But that thou canst not follow me I know.”

Thus I to Life, and ceased; but through my brain

My thought ran still, until I spake again:

“Ah, but I go not as I came — no trace

Is mine to bear away of that old grace

I brought! I have been heated in thy fires,

Bent by thy hands, fashioned to thy desires,

Thy mark is on me! I am not the same

Nor ever more shall be, as when I came.

Ashes am I of all that once I seemed.

In me all’s sunk that leapt, and all that dreamed

Is wakeful for alarm — oh, shame to thee,

For the ill change that thou hast wrought in me,

Who laugh no more nor lift my throat to sing!

Ah, Life, I would have been a pleasant thing

To have about the house when I was grown

If thou hadst left my little joys alone!

I asked of thee no favor save this one:

That thou wouldst leave me playing in the sun!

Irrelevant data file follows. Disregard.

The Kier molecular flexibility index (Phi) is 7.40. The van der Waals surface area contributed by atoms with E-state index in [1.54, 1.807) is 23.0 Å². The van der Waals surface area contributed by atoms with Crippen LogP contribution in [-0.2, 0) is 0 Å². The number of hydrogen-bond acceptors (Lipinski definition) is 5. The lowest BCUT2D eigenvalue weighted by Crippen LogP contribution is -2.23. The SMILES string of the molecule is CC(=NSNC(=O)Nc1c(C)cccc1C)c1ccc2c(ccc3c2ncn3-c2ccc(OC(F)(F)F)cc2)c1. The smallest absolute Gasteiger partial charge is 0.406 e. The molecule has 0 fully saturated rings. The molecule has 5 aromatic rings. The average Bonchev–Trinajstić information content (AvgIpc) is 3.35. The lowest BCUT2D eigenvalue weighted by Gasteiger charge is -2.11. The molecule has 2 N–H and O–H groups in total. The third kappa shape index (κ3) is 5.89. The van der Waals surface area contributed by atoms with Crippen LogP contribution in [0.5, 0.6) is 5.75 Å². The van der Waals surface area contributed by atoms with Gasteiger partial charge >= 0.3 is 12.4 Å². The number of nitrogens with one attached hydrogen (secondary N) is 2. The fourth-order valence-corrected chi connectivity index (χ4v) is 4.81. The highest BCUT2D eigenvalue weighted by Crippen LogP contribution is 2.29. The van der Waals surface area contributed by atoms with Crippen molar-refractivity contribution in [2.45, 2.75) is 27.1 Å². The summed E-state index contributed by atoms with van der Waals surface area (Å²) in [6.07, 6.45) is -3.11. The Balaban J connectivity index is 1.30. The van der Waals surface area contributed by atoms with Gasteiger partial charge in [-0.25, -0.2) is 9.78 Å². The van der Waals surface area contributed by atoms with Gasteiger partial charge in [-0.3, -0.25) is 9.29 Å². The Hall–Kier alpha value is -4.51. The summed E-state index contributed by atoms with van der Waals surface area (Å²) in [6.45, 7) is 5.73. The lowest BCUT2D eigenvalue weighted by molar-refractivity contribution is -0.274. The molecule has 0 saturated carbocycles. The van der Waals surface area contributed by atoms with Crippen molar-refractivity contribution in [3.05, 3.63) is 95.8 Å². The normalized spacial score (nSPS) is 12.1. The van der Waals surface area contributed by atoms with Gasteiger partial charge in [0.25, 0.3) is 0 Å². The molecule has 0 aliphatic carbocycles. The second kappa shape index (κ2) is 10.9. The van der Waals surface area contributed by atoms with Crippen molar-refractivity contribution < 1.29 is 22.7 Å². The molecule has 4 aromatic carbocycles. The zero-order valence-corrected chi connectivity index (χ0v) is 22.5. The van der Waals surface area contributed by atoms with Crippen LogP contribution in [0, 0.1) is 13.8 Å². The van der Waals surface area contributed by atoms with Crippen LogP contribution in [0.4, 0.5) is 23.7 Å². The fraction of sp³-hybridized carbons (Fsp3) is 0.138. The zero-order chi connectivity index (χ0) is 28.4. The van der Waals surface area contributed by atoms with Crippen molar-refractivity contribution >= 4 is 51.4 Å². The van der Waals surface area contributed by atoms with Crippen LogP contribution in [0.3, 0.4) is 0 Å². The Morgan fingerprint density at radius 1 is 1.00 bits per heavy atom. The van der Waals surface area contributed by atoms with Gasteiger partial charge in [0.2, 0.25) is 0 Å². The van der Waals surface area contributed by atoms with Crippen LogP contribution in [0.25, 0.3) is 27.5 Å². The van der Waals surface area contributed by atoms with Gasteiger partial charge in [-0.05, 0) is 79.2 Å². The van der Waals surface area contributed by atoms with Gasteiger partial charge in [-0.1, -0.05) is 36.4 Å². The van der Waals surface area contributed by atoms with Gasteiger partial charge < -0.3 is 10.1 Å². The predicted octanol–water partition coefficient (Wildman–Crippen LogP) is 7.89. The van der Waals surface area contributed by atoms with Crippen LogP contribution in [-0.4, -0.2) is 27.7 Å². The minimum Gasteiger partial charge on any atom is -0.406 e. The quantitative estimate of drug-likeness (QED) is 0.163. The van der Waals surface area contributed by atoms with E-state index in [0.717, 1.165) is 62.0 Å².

And this thou didst deny, calling my name

Insistently, until I rose and came.

I saw the sun no more. — It were not well

So long on these unpleasant thoughts to dwell,

Need I arise tomorrow and renew

Again my hated tasks, but I am through

With all things save my thoughts and this one night,

So that in truth I seem already quite

Free and remote from thee — I feel no haste

And no reluctance to depart; I taste

Merely, with thoughtful mien, an unknown draught,

That in a little while I shall have quaffed.”

Thus I to Life, and ceased, and slightly smiled,

Looking at nothing; and my thin dreams filed

Before me one by one till once again

I set new words unto an old refrain:

“Treasures thou hast that never have been mine!

Warm lights in many a secret chamber shine